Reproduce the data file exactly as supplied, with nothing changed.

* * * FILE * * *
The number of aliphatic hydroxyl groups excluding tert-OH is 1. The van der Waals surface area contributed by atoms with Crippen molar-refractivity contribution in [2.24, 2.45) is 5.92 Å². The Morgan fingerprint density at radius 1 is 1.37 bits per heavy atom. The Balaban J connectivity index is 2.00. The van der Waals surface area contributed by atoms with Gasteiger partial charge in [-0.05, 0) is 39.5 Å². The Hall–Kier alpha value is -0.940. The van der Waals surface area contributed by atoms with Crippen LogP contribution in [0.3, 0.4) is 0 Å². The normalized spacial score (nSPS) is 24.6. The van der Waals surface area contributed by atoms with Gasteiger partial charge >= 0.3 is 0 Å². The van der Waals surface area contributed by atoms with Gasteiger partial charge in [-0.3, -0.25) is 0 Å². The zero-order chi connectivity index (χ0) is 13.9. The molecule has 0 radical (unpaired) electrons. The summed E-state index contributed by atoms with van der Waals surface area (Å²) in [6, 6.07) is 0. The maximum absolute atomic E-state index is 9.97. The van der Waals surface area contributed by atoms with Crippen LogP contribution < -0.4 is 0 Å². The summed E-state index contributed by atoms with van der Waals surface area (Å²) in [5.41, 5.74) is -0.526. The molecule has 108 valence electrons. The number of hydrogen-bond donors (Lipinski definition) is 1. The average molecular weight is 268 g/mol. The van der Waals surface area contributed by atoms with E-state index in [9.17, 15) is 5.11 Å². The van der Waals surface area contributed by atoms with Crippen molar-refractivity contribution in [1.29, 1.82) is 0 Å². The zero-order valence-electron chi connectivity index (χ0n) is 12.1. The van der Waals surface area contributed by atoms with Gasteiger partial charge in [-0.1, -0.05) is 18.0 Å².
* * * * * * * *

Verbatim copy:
The number of aliphatic hydroxyl groups excluding tert-OH is 1. The van der Waals surface area contributed by atoms with Crippen molar-refractivity contribution in [2.24, 2.45) is 5.92 Å². The Morgan fingerprint density at radius 1 is 1.37 bits per heavy atom. The Balaban J connectivity index is 2.00. The van der Waals surface area contributed by atoms with Gasteiger partial charge in [-0.05, 0) is 39.5 Å². The Hall–Kier alpha value is -0.940. The van der Waals surface area contributed by atoms with Crippen LogP contribution in [0.3, 0.4) is 0 Å². The normalized spacial score (nSPS) is 24.6. The van der Waals surface area contributed by atoms with Gasteiger partial charge >= 0.3 is 0 Å². The van der Waals surface area contributed by atoms with Gasteiger partial charge in [-0.3, -0.25) is 0 Å². The zero-order chi connectivity index (χ0) is 13.9. The molecule has 0 radical (unpaired) electrons. The summed E-state index contributed by atoms with van der Waals surface area (Å²) in [6, 6.07) is 0. The maximum absolute atomic E-state index is 9.97. The van der Waals surface area contributed by atoms with Crippen LogP contribution < -0.4 is 0 Å². The summed E-state index contributed by atoms with van der Waals surface area (Å²) in [5.41, 5.74) is -0.526. The molecule has 108 valence electrons. The number of hydrogen-bond donors (Lipinski definition) is 1. The average molecular weight is 268 g/mol. The van der Waals surface area contributed by atoms with E-state index in [9.17, 15) is 5.11 Å². The van der Waals surface area contributed by atoms with Crippen molar-refractivity contribution in [1.29, 1.82) is 0 Å². The zero-order valence-electron chi connectivity index (χ0n) is 12.1. The van der Waals surface area contributed by atoms with Gasteiger partial charge in [-0.1, -0.05) is 18.0 Å².